The SoundWare retails for $99.99 each and comes in a variety of finishes from the factory that include white, bamboo, silver, red, onyx, espresso and natural. The cabinet itself is cube-like in shape, though the lower face and back panel are flat to allow for table top mounting or wall mounting via the included wall bracket. The SoundWare is very compact, measuring in at roughly six and a half inches square, which is small enough to fit in the palm of an adult hand. The SoundWare has a single three quarter inch tweeter that rests on an arm that floats it above the four and a half inch bass/midrange driver. The SoundWare has a reported frequency response of 90Hz to 20kHz with a sensitivity rating of 87dB into a stable eight-Ohm load and can be driven by virtually anything available today from lower powered receivers and integrated amps to more high powered offerings, though I doubt anyone would connect a pair to anything more high end than a mass market receiver. Speaking of connections, the SoundWare has a single set of push pin style binding posts that will accept bare wire (small gauges need only apply) and pin terminated speaker cables.
In terms of sound quality the SoundWare is rather surprising, capable of respectable output from such a small cabinet. There's no real bass to speak off, at least not anything that's going to rattle the fillings in your teeth - for that you'll most assuredly need a subwoofer or two. From the midrange on up however, the SoundWare is a capable little performer. I'm not going to say they compete with thousand dollar loudspeakers, but for an all purpose, go anywhere, lifestyle speaker they're quite enjoyable and a great deal of practical fun. They're also a great way for apartment dwellers and renters to easily add a distributed music system to their humble abodes without breaking the bank or cutting holes in their drywall. As desktop speakers I found them to be quite good, though I would augment their low end with a small subwoofer even with this configuration. At high volumes they do begin to break down sonically and become less composed but for background or ambient listening they more than fit the bill.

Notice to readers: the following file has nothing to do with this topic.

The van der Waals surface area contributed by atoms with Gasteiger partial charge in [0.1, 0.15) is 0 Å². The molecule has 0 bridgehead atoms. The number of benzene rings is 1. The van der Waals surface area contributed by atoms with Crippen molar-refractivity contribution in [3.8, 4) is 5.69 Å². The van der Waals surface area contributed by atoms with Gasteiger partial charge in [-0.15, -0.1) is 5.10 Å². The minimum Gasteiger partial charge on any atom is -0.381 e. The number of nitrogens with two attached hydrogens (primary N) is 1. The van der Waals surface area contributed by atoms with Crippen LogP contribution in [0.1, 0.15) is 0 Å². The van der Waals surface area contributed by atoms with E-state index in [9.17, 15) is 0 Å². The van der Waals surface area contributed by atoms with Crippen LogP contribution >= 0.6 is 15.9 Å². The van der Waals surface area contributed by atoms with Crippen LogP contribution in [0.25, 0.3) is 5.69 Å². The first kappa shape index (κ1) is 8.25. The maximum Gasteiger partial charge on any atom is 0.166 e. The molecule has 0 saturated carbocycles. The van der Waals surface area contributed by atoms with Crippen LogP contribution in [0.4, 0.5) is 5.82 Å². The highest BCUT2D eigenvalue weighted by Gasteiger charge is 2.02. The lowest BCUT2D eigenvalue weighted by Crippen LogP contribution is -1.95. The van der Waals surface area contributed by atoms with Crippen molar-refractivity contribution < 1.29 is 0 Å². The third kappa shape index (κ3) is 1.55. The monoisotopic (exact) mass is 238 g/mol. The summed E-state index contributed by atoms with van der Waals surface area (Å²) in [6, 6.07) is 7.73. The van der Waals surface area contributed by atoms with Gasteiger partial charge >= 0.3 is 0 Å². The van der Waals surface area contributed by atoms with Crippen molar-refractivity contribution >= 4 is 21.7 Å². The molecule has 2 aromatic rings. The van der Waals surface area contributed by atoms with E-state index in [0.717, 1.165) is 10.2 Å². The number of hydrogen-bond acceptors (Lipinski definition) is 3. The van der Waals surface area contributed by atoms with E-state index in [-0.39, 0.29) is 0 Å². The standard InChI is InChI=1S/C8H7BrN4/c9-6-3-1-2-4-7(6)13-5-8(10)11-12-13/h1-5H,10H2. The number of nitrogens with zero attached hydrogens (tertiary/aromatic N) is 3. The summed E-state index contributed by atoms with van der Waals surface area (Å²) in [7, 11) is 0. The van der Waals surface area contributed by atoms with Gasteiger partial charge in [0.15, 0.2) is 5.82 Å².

• The SoundWare speakers are small, stylish and easy to integrate into seemingly any environment, be it indoors or out.
• As desktop speakers the SoundWare's are quite good and if you round out their bottom end with a small sub they're near perfect for such an application.
• The SoundWare speakers are one of, if not the best solutions for adding a whole home or apartment distributed audio system without needing to cut holes in your drywall or purchase expensive electronics.